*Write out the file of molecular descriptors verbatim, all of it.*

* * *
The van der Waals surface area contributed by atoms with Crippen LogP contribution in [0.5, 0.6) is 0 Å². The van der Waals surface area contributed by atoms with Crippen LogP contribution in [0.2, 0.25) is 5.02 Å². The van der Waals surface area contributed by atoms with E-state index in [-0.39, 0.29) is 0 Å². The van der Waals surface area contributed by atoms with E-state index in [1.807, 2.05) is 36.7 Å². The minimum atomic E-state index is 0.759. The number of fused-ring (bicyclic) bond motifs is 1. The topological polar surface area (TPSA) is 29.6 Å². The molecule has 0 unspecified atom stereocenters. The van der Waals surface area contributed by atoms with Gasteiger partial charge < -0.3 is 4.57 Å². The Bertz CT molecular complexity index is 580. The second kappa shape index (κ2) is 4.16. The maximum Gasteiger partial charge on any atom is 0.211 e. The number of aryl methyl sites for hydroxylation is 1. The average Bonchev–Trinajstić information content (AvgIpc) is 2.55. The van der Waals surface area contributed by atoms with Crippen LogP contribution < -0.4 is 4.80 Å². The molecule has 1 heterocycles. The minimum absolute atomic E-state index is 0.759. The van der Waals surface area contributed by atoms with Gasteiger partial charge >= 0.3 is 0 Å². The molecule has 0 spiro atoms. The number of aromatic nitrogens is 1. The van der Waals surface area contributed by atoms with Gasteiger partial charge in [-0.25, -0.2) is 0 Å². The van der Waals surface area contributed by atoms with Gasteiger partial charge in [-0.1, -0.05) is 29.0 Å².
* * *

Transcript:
The van der Waals surface area contributed by atoms with Crippen LogP contribution in [0.5, 0.6) is 0 Å². The van der Waals surface area contributed by atoms with Crippen LogP contribution in [0.2, 0.25) is 5.02 Å². The van der Waals surface area contributed by atoms with E-state index in [-0.39, 0.29) is 0 Å². The van der Waals surface area contributed by atoms with E-state index in [1.807, 2.05) is 36.7 Å². The minimum atomic E-state index is 0.759. The number of fused-ring (bicyclic) bond motifs is 1. The topological polar surface area (TPSA) is 29.6 Å². The molecule has 0 unspecified atom stereocenters. The van der Waals surface area contributed by atoms with Gasteiger partial charge < -0.3 is 4.57 Å². The Bertz CT molecular complexity index is 580. The second kappa shape index (κ2) is 4.16. The maximum Gasteiger partial charge on any atom is 0.211 e. The number of aryl methyl sites for hydroxylation is 1. The average Bonchev–Trinajstić information content (AvgIpc) is 2.55. The van der Waals surface area contributed by atoms with Crippen LogP contribution < -0.4 is 4.80 Å². The molecule has 1 heterocycles. The minimum absolute atomic E-state index is 0.759. The van der Waals surface area contributed by atoms with Gasteiger partial charge >= 0.3 is 0 Å². The molecule has 0 spiro atoms. The number of aromatic nitrogens is 1. The van der Waals surface area contributed by atoms with Gasteiger partial charge in [-0.25, -0.2) is 0 Å². The van der Waals surface area contributed by atoms with Gasteiger partial charge in [-0.1, -0.05) is 29.0 Å².